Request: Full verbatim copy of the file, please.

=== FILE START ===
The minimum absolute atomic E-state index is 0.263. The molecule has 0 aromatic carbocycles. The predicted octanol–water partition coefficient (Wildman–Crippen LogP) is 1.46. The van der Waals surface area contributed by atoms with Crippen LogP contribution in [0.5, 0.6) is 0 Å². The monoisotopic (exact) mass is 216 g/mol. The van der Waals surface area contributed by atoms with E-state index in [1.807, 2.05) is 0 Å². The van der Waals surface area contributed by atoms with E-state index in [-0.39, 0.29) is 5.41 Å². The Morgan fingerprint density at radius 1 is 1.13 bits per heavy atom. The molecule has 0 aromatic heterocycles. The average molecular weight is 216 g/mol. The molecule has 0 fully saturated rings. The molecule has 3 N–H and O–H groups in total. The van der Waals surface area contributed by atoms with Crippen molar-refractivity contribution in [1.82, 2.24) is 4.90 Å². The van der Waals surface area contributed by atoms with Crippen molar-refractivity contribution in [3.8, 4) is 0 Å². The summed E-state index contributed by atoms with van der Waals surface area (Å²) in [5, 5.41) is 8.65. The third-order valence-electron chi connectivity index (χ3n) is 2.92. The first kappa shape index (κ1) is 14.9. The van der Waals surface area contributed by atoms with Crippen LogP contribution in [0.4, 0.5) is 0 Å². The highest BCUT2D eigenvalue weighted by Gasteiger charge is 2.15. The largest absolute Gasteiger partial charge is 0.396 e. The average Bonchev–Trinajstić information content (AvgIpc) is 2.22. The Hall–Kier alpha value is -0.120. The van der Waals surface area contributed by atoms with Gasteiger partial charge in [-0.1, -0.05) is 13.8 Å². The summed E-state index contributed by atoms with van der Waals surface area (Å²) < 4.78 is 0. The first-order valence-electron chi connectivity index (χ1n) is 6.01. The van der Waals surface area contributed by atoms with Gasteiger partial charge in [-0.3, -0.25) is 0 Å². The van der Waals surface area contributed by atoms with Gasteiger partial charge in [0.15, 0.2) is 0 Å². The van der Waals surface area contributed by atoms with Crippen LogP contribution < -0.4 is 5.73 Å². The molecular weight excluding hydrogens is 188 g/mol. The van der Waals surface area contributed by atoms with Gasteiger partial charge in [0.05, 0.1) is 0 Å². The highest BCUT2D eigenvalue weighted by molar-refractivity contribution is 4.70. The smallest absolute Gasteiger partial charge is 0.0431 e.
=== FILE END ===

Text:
The minimum absolute atomic E-state index is 0.263. The molecule has 0 aromatic carbocycles. The predicted octanol–water partition coefficient (Wildman–Crippen LogP) is 1.46. The van der Waals surface area contributed by atoms with Crippen LogP contribution in [0.5, 0.6) is 0 Å². The monoisotopic (exact) mass is 216 g/mol. The van der Waals surface area contributed by atoms with E-state index in [1.807, 2.05) is 0 Å². The van der Waals surface area contributed by atoms with E-state index in [-0.39, 0.29) is 5.41 Å². The Morgan fingerprint density at radius 1 is 1.13 bits per heavy atom. The molecule has 0 aromatic heterocycles. The average molecular weight is 216 g/mol. The molecule has 0 fully saturated rings. The molecule has 3 N–H and O–H groups in total. The van der Waals surface area contributed by atoms with Crippen molar-refractivity contribution in [1.82, 2.24) is 4.90 Å². The van der Waals surface area contributed by atoms with Crippen molar-refractivity contribution in [3.8, 4) is 0 Å². The summed E-state index contributed by atoms with van der Waals surface area (Å²) in [5, 5.41) is 8.65. The third-order valence-electron chi connectivity index (χ3n) is 2.92. The first kappa shape index (κ1) is 14.9. The van der Waals surface area contributed by atoms with Crippen LogP contribution in [0.4, 0.5) is 0 Å². The highest BCUT2D eigenvalue weighted by Gasteiger charge is 2.15. The largest absolute Gasteiger partial charge is 0.396 e. The average Bonchev–Trinajstić information content (AvgIpc) is 2.22. The Hall–Kier alpha value is -0.120. The van der Waals surface area contributed by atoms with Gasteiger partial charge in [-0.1, -0.05) is 13.8 Å². The summed E-state index contributed by atoms with van der Waals surface area (Å²) < 4.78 is 0. The first-order valence-electron chi connectivity index (χ1n) is 6.01. The van der Waals surface area contributed by atoms with Gasteiger partial charge in [-0.3, -0.25) is 0 Å². The van der Waals surface area contributed by atoms with Gasteiger partial charge in [0.15, 0.2) is 0 Å². The van der Waals surface area contributed by atoms with Crippen LogP contribution < -0.4 is 5.73 Å². The molecular weight excluding hydrogens is 188 g/mol. The van der Waals surface area contributed by atoms with Gasteiger partial charge in [0.05, 0.1) is 0 Å². The highest BCUT2D eigenvalue weighted by molar-refractivity contribution is 4.70. The smallest absolute Gasteiger partial charge is 0.0431 e.